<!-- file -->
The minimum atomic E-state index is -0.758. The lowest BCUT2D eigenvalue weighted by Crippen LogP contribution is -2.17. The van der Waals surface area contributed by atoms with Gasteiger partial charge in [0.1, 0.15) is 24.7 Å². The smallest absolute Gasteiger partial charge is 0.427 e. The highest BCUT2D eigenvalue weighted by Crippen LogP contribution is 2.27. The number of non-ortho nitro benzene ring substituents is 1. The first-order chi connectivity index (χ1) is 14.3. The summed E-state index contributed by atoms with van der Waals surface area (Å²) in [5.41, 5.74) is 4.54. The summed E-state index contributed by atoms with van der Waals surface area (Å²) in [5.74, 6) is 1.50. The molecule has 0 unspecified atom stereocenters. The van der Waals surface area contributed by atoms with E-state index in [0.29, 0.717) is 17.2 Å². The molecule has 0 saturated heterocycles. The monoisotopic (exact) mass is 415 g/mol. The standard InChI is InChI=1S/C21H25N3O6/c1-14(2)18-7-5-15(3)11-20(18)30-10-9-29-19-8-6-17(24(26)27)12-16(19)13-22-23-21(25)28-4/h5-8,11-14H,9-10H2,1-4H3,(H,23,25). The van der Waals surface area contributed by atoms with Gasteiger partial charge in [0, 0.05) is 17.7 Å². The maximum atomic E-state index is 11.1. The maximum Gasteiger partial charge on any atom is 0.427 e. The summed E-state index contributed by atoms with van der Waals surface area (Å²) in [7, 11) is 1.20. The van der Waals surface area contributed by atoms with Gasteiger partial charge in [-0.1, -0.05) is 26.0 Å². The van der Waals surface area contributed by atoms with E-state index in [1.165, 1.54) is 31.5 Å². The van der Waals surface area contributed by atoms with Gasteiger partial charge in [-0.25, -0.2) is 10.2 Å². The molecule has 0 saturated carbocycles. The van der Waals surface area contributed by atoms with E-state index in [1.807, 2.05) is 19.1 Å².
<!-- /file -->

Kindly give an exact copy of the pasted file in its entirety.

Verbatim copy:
The minimum atomic E-state index is -0.758. The lowest BCUT2D eigenvalue weighted by Crippen LogP contribution is -2.17. The van der Waals surface area contributed by atoms with Gasteiger partial charge in [0.1, 0.15) is 24.7 Å². The smallest absolute Gasteiger partial charge is 0.427 e. The highest BCUT2D eigenvalue weighted by Crippen LogP contribution is 2.27. The number of non-ortho nitro benzene ring substituents is 1. The first-order chi connectivity index (χ1) is 14.3. The summed E-state index contributed by atoms with van der Waals surface area (Å²) in [5.41, 5.74) is 4.54. The summed E-state index contributed by atoms with van der Waals surface area (Å²) in [5.74, 6) is 1.50. The molecule has 0 unspecified atom stereocenters. The van der Waals surface area contributed by atoms with E-state index in [0.29, 0.717) is 17.2 Å². The molecule has 0 saturated heterocycles. The monoisotopic (exact) mass is 415 g/mol. The standard InChI is InChI=1S/C21H25N3O6/c1-14(2)18-7-5-15(3)11-20(18)30-10-9-29-19-8-6-17(24(26)27)12-16(19)13-22-23-21(25)28-4/h5-8,11-14H,9-10H2,1-4H3,(H,23,25). The van der Waals surface area contributed by atoms with Gasteiger partial charge in [0, 0.05) is 17.7 Å². The maximum atomic E-state index is 11.1. The maximum Gasteiger partial charge on any atom is 0.427 e. The summed E-state index contributed by atoms with van der Waals surface area (Å²) in [7, 11) is 1.20. The van der Waals surface area contributed by atoms with Gasteiger partial charge in [-0.1, -0.05) is 26.0 Å². The van der Waals surface area contributed by atoms with E-state index in [1.165, 1.54) is 31.5 Å². The van der Waals surface area contributed by atoms with Gasteiger partial charge in [-0.25, -0.2) is 10.2 Å². The molecule has 0 saturated carbocycles. The van der Waals surface area contributed by atoms with E-state index in [1.807, 2.05) is 19.1 Å².